What you put down your toilet can affect the environment
Submitted by the Erie County Department of Health
The third week of September is SepticSmart Week, and the Erie County Department of Health and the Erie County Department of Environment and Planning (ECDEP) are using this opportunity to raise awareness about the importance of properly maintaining and caring for septic systems.
“Water quality affects every living thing, and we want to encourage all measures to protect the health of our largest local body of water, Lake Erie,” ECDEP Commissioner Daniel Castle said. “The rivers and streams that flow into Lake Erie get their start in the backyards of homes with septic systems. Working with homeowners, we can make sure to preserve freshwater sources and protect public health by preventing water contamination.”
ECDEP is coordinating a free virtual event on how to be “Septic Smart for Lake Erie” from 7-8 p.m. Tuesday, Sept. 27. Learn how to care for your septic system properly. Participants will be eligible to win door prizes and receive a $30 rebate for a septic tank pump-out. Register at www.erie.gov/septicsmart.
Septic systems, or on-site wastewater treatment systems, are designed to manage wastewater from homes or properties that are not connected to a public sewer system. Approximately one in five households in the United States depend on septic systems to treat their wastewater – including more than 47,000 properties in Erie County. These systems treat wastewater from sinks, toilets, laundry and showers through biological and mechanical processes that typically involve solids settling in an underground tank. The processes end with the wastewater portion being treated in a soil drain field (also called a leach field) and sometimes a sand filter in the yard.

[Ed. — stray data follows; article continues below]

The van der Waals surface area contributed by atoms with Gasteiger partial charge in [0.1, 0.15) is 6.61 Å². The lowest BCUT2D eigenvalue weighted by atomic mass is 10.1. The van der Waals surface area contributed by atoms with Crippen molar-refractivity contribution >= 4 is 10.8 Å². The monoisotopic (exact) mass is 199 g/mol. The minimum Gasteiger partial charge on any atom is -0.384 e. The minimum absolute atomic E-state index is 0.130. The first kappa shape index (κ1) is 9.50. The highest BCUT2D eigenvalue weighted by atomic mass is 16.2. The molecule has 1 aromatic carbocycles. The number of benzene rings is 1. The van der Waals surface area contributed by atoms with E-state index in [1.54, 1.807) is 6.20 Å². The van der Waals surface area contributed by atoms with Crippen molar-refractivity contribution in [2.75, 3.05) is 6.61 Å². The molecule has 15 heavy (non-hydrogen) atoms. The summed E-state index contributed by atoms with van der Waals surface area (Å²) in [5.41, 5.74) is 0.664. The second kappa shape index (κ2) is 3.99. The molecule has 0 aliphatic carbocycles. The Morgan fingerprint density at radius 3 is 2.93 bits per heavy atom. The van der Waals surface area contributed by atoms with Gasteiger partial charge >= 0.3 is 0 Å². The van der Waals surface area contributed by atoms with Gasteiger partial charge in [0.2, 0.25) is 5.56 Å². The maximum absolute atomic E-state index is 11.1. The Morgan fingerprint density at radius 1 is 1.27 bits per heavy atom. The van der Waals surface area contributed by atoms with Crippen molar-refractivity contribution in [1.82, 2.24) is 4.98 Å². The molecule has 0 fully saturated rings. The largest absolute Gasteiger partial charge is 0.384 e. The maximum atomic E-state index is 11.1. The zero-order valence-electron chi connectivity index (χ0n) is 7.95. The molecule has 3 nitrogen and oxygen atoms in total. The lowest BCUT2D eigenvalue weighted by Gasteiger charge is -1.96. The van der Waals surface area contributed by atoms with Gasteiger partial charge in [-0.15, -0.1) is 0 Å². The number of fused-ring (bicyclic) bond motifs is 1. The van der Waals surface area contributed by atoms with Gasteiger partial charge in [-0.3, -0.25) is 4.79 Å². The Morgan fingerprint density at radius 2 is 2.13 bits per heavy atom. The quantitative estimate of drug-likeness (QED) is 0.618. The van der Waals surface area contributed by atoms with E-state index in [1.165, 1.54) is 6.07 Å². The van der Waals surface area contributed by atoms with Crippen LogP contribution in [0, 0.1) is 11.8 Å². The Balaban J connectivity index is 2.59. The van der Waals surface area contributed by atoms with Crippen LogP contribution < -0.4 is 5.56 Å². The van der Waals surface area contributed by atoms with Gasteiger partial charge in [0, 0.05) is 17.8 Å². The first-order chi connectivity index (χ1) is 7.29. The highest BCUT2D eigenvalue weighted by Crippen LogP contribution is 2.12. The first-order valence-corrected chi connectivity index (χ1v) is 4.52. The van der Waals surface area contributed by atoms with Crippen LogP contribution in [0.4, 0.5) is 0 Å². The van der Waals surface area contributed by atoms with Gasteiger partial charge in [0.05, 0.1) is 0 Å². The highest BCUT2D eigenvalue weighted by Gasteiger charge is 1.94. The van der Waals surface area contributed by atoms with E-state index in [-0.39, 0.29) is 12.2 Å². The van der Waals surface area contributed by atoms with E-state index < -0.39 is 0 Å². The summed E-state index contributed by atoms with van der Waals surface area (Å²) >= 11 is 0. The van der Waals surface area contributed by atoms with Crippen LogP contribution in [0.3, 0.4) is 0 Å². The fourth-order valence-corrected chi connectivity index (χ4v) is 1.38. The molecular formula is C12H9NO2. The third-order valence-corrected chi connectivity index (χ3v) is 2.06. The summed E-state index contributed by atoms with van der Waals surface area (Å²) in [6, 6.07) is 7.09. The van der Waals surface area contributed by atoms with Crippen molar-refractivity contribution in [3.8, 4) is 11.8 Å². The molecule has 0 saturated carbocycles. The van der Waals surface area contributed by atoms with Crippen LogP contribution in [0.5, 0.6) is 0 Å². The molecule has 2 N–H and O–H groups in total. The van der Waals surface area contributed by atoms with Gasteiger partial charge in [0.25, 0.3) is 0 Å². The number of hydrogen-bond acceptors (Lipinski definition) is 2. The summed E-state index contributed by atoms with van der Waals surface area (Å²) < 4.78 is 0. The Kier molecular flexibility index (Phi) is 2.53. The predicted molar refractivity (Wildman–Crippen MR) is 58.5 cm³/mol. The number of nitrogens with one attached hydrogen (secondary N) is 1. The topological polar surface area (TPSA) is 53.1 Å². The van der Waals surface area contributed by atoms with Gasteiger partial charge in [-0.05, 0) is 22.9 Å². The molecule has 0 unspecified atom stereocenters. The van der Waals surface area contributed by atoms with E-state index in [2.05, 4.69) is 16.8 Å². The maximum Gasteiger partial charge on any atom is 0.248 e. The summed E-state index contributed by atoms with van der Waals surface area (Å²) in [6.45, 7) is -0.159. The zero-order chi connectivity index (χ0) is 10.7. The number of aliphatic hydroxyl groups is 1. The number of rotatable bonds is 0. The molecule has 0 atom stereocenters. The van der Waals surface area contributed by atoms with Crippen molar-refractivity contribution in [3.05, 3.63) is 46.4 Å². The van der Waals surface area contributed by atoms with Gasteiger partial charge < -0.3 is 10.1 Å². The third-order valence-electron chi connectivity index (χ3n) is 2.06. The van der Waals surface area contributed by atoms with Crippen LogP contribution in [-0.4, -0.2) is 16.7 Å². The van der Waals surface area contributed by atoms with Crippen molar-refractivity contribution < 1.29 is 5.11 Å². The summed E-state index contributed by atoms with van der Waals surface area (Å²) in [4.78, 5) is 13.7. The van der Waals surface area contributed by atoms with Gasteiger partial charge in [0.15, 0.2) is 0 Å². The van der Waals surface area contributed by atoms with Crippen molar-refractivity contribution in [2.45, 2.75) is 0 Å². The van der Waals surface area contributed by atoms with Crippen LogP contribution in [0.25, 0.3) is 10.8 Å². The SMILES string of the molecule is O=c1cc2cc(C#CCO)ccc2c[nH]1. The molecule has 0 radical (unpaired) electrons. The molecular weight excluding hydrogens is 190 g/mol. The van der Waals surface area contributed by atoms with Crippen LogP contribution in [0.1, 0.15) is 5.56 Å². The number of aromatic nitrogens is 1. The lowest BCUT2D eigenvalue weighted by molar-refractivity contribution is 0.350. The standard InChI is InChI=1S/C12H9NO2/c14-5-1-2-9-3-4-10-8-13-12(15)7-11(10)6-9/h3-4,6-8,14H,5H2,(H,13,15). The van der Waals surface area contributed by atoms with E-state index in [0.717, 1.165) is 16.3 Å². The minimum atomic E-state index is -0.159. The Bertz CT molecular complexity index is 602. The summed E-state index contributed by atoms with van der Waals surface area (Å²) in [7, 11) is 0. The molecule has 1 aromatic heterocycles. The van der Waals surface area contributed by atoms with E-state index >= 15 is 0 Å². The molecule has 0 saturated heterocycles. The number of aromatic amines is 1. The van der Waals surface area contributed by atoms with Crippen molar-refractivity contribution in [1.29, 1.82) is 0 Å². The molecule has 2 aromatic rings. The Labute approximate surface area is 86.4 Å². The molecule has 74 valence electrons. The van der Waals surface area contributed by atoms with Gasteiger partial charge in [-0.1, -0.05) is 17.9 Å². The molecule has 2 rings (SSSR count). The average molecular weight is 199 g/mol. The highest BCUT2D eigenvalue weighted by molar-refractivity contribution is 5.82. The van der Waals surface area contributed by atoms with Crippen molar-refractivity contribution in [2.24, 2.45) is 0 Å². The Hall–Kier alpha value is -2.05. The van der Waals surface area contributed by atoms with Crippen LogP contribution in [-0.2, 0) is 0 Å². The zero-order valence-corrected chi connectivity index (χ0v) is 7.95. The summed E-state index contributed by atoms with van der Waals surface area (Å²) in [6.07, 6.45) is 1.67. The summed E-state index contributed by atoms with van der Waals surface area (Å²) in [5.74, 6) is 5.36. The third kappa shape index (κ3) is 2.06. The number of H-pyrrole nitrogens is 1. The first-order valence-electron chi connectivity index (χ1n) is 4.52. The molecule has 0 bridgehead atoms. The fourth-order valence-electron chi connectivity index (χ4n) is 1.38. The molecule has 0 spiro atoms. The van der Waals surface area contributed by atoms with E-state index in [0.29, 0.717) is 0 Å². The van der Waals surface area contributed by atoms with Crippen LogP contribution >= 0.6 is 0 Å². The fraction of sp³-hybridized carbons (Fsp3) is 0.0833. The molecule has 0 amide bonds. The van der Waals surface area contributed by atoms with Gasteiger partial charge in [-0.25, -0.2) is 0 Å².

What does my toilet have to do with the environment?
Without a functioning septic system, harmful nutrients, viruses and bacteria can contaminate the water bodies near your home or business. A well-functioning system can help remove these components from the ground, but an overfilled tank or a clog in the drain field can lead to the accumulation of waste in nearby waterways, foul-smelling odors, and contamination of drinking water sources. High bacteria counts can also cause beach closures.
The ECDOH Division of Environmental Health receives between 1,100 and 1,500 property transfers or septic system replacement applications each year. The ECDOH website has additional information about septic systems for new construction, installation, repairs/replacements and inspections.
What goes down a toilet or household drains can harm your septic system. Only flush human waste and septic-safe toilet paper. Do not flush any of the following:
√ Cooking grease or oil
√ Paper towels
√ Hygiene products: baby wipes or wet wipes, even if they say “flushable”; menstrual products
√ Coffee grounds
√ Medications or pills: dispose of at a medication disposal kiosk (thepointny.org)
√ Household chemicals like gasoline, oil, pesticides, antifreeze, and paint or paint thinners
Regular septic system maintenance can prevent it from becoming overfilled and eventually clogging the drain field. Some signs that your system might have a problem include:
√ Pooling water
√ Overly healthy-looking lawn directly over the drain field
√ Slow drains or toilets
√ Unpleasant odors
√ Sewage back-up
ECDOH produced a short video, “To Flush or Not to Flush,” describing what can and what cannot be flushed down toilets with septic systems: https://www.youtube.com/watch?v=4WeV0qt652w.
√ Erie County Department of Health (ECDOH), onsite wastewater treatment system: https://www2.erie.gov/health/index.php?q=onsite-wastewater-treatment-system
√ Erie County, SepticSmart: https://www4.erie.gov/septicsmart/maintenance
√ U.S. Environmental Protection Agency, septic system FAQs: https://www.epa.gov/septic/frequent-questions-septic-systems